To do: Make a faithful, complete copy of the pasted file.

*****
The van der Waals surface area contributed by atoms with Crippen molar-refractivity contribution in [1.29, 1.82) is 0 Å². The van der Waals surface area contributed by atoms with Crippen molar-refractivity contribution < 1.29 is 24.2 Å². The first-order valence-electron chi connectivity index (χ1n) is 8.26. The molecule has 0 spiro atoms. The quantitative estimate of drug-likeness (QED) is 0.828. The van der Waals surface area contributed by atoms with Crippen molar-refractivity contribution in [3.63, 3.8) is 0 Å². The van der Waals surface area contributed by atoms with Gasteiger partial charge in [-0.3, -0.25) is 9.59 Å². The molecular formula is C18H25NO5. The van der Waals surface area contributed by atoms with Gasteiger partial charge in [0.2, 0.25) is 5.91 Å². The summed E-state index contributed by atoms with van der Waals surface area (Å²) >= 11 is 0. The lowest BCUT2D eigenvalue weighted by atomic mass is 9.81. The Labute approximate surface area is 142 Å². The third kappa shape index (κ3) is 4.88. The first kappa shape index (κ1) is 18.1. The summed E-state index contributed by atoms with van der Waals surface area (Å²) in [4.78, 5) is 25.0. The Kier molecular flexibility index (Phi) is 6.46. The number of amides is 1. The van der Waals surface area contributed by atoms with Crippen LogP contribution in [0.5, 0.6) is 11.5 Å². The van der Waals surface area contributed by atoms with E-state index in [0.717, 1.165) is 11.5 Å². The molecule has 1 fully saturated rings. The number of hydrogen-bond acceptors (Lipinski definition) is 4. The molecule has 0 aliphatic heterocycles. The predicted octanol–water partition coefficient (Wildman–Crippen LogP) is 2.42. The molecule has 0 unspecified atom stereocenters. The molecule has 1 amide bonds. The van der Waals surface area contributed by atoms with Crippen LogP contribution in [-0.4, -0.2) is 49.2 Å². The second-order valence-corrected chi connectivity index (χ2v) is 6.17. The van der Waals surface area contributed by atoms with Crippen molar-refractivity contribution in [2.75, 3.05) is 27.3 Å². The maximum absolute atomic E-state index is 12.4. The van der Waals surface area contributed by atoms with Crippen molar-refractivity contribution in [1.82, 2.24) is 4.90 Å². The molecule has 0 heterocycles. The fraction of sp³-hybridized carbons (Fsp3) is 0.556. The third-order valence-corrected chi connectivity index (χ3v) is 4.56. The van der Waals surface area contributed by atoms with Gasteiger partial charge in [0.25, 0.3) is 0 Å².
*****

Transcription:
The van der Waals surface area contributed by atoms with Crippen molar-refractivity contribution in [1.29, 1.82) is 0 Å². The van der Waals surface area contributed by atoms with Crippen molar-refractivity contribution < 1.29 is 24.2 Å². The first-order valence-electron chi connectivity index (χ1n) is 8.26. The molecule has 0 spiro atoms. The quantitative estimate of drug-likeness (QED) is 0.828. The van der Waals surface area contributed by atoms with Crippen molar-refractivity contribution in [3.63, 3.8) is 0 Å². The van der Waals surface area contributed by atoms with Gasteiger partial charge in [-0.3, -0.25) is 9.59 Å². The molecular formula is C18H25NO5. The van der Waals surface area contributed by atoms with Gasteiger partial charge in [0.2, 0.25) is 5.91 Å². The summed E-state index contributed by atoms with van der Waals surface area (Å²) >= 11 is 0. The lowest BCUT2D eigenvalue weighted by atomic mass is 9.81. The Labute approximate surface area is 142 Å². The third kappa shape index (κ3) is 4.88. The first kappa shape index (κ1) is 18.1. The summed E-state index contributed by atoms with van der Waals surface area (Å²) in [4.78, 5) is 25.0. The Kier molecular flexibility index (Phi) is 6.46. The number of amides is 1. The van der Waals surface area contributed by atoms with Crippen LogP contribution in [0.5, 0.6) is 11.5 Å². The van der Waals surface area contributed by atoms with E-state index in [0.717, 1.165) is 11.5 Å². The molecule has 1 fully saturated rings. The number of hydrogen-bond acceptors (Lipinski definition) is 4. The molecule has 0 aliphatic heterocycles. The predicted octanol–water partition coefficient (Wildman–Crippen LogP) is 2.42. The molecule has 0 unspecified atom stereocenters. The molecule has 1 amide bonds. The van der Waals surface area contributed by atoms with Crippen LogP contribution in [-0.4, -0.2) is 49.2 Å². The second-order valence-corrected chi connectivity index (χ2v) is 6.17. The van der Waals surface area contributed by atoms with Crippen molar-refractivity contribution in [2.75, 3.05) is 27.3 Å². The maximum absolute atomic E-state index is 12.4. The van der Waals surface area contributed by atoms with Crippen molar-refractivity contribution in [1.82, 2.24) is 4.90 Å². The molecule has 0 heterocycles. The fraction of sp³-hybridized carbons (Fsp3) is 0.556. The third-order valence-corrected chi connectivity index (χ3v) is 4.56. The van der Waals surface area contributed by atoms with Gasteiger partial charge in [0.25, 0.3) is 0 Å².